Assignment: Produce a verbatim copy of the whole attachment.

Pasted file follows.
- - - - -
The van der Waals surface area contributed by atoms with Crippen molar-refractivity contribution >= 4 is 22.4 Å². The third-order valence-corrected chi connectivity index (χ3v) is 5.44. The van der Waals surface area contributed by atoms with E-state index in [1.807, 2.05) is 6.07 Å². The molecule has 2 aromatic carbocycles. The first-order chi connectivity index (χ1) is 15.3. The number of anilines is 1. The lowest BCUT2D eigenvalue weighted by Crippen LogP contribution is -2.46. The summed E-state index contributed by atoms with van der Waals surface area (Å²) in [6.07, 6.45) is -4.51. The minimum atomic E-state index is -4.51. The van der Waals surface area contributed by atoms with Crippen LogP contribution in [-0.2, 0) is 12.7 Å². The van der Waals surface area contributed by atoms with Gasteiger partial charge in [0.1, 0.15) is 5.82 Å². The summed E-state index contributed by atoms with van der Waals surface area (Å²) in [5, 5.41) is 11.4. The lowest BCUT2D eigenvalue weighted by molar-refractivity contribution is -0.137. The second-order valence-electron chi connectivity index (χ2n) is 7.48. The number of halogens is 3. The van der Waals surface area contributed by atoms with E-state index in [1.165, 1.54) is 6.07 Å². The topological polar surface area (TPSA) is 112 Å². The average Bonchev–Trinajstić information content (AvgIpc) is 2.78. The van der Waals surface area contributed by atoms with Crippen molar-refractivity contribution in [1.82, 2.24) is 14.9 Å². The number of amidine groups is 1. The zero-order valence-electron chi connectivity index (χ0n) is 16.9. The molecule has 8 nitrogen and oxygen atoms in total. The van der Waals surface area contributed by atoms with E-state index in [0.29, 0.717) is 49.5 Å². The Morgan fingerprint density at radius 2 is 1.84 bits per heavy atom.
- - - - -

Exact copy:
The van der Waals surface area contributed by atoms with Crippen molar-refractivity contribution >= 4 is 22.4 Å². The third-order valence-corrected chi connectivity index (χ3v) is 5.44. The van der Waals surface area contributed by atoms with E-state index in [1.807, 2.05) is 6.07 Å². The molecule has 2 aromatic carbocycles. The first-order chi connectivity index (χ1) is 15.3. The number of anilines is 1. The lowest BCUT2D eigenvalue weighted by Crippen LogP contribution is -2.46. The summed E-state index contributed by atoms with van der Waals surface area (Å²) in [6.07, 6.45) is -4.51. The minimum atomic E-state index is -4.51. The van der Waals surface area contributed by atoms with Crippen LogP contribution in [-0.2, 0) is 12.7 Å². The van der Waals surface area contributed by atoms with Gasteiger partial charge in [0.1, 0.15) is 5.82 Å². The summed E-state index contributed by atoms with van der Waals surface area (Å²) in [5, 5.41) is 11.4. The lowest BCUT2D eigenvalue weighted by molar-refractivity contribution is -0.137. The second-order valence-electron chi connectivity index (χ2n) is 7.48. The number of halogens is 3. The van der Waals surface area contributed by atoms with E-state index in [1.165, 1.54) is 6.07 Å². The topological polar surface area (TPSA) is 112 Å². The average Bonchev–Trinajstić information content (AvgIpc) is 2.78. The van der Waals surface area contributed by atoms with Crippen molar-refractivity contribution in [1.82, 2.24) is 14.9 Å². The number of amidine groups is 1. The zero-order valence-electron chi connectivity index (χ0n) is 16.9. The molecule has 8 nitrogen and oxygen atoms in total. The van der Waals surface area contributed by atoms with E-state index in [0.29, 0.717) is 49.5 Å². The Morgan fingerprint density at radius 2 is 1.84 bits per heavy atom.